One of the hottest topics in audio today is podcasting. There are now more than 700,000 active podcasters and recent Edison Research shows that 51% of the U.S. population has listened to a podcast. On the latest Radio On Main Street podcast, Radio Advertising Bureau president Erica Farber and SVP of Digital Dave Casper assess where things stand for broadcasters sizing up the buzzed-about podcast space.
Podcasters learning the language of advertising. Broadcasters have become very good at selling audio based on their nearly 100 years of experience, said Casper. But he believes podcasters are still finding their footing. “They don’t even have the language yet in many cases to talk to an advertiser. And one of the big challenges that podcasters have is the metrics that they’re working with,” he said. “Basically they’re working with one number: downloads. How many downloads their podcast got. When you take that to an advertiser to talk about sponsoring a show, you don’t have a lot to work with.”
New Nielsen service should help. In July Nielsen unveiled its Podcast Listener Buying Power Service, a qualitative measurement service leveraging Scarborough data to connect specific types of listeners with particular advertisers and specific program-level insights. It also matches podcast listeners with their buying behavior. “Podcasters are not really broadcasters and they’re not really digital – they fall right in that seam. They don’t have any of the digital metrics that you would have with the display space,” said Casper. He thinks the Nielsen data will help. “Finally podcasters have this pool of research that they can use to start defining their audience,” he said.
Not a threat for local ad dollars. For local radio operators that may worry that podcasters may siphon ad dollars, Farber said it’s not really much of a threat. “Going to local advertisers isn’t necessarily a solution for them either,” she said. “Just because as the podcaster they’re located in a particular ZIP code or town doesn’t mean their listeners are anywhere near that ZIP code or town.” Casper agreed: “The audience there is so small it’s not really a viable option for an advertiser,” he said.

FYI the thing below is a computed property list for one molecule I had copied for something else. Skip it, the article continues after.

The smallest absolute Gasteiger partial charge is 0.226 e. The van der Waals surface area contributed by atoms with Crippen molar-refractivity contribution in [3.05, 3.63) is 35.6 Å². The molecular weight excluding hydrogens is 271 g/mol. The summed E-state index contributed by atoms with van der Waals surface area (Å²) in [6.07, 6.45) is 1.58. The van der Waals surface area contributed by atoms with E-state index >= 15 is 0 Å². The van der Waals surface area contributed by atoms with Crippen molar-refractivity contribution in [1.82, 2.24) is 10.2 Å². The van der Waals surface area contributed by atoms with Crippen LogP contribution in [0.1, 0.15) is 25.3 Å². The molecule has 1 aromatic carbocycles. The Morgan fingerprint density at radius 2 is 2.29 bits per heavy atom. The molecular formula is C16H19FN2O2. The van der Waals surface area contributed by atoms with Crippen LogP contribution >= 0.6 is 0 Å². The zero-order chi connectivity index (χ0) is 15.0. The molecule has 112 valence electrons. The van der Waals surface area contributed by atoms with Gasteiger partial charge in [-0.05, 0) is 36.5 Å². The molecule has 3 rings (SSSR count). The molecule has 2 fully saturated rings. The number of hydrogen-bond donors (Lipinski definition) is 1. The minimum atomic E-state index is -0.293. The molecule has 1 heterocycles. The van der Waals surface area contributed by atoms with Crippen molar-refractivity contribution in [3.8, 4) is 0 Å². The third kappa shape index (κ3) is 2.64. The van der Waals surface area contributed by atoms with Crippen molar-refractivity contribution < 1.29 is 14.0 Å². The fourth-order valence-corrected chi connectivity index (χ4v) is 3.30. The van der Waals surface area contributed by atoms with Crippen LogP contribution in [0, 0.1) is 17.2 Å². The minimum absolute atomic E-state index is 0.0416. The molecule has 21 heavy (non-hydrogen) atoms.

Broadcasters and podcasters aren’t really all that different. Having attended the Podcast Movement conference last month in Orlando, Casper said some conversations wouldn’t be out of place at a radio industry convention. “Over and over I heard the same language we use in broadcasting to talk about our relationship we have with our listeners—that close and intimate connection we have with our listeners,” said Casper. “Podcasters also have that with their audience. It has to do with the fact that audio is such an intimate medium and its so portable and it can be with people in quiet times and it’s a one-to-one listening experience. Podcasting and radio are in lock step there.”
The growth potential for on-demand audio. Discovery may be an issue for a medium with more than 700,000 podcasts. That may be why Edison Research says only 32% of Americans listen to podcasts on a monthly basis. “There are some things that are holding it down, and as those little problems get solved, I think that audience has the potential to really expand,” said Casper. He points to the introduction of more native listening apps on Android devices, increased use of smart speakers, and the ability to share audio clips on social media. “Broadcasting coming into the space also has a chance to grow the audience for a lot of reasons,” he said. “Our experience in audio really is central to that. But also that large loyal audience that we already have will be very effective at driving additional listening.”
The radio solution? One of the most talked about ways to help solve the podcasting discovery challenge, said Casper, is the proposal that podcasters connect with a radio station or personality. “Because the broadcaster has an audience already and it’s such a natural handoff to be able to promote that podcast to a broadcast audience.”
The big picture: does podcast make sense for radio? “There’s a lot of opportunity for broadcasters in podcasting,” said Casper. “When you look at the experience that broadcasters have in selling audio, bringing that into the podcasting world I think that’s a really promising combination. There’s also a lot of good reasons for broadcast to do this and we also have the experience selling it that I think the podcast community could benefit from.”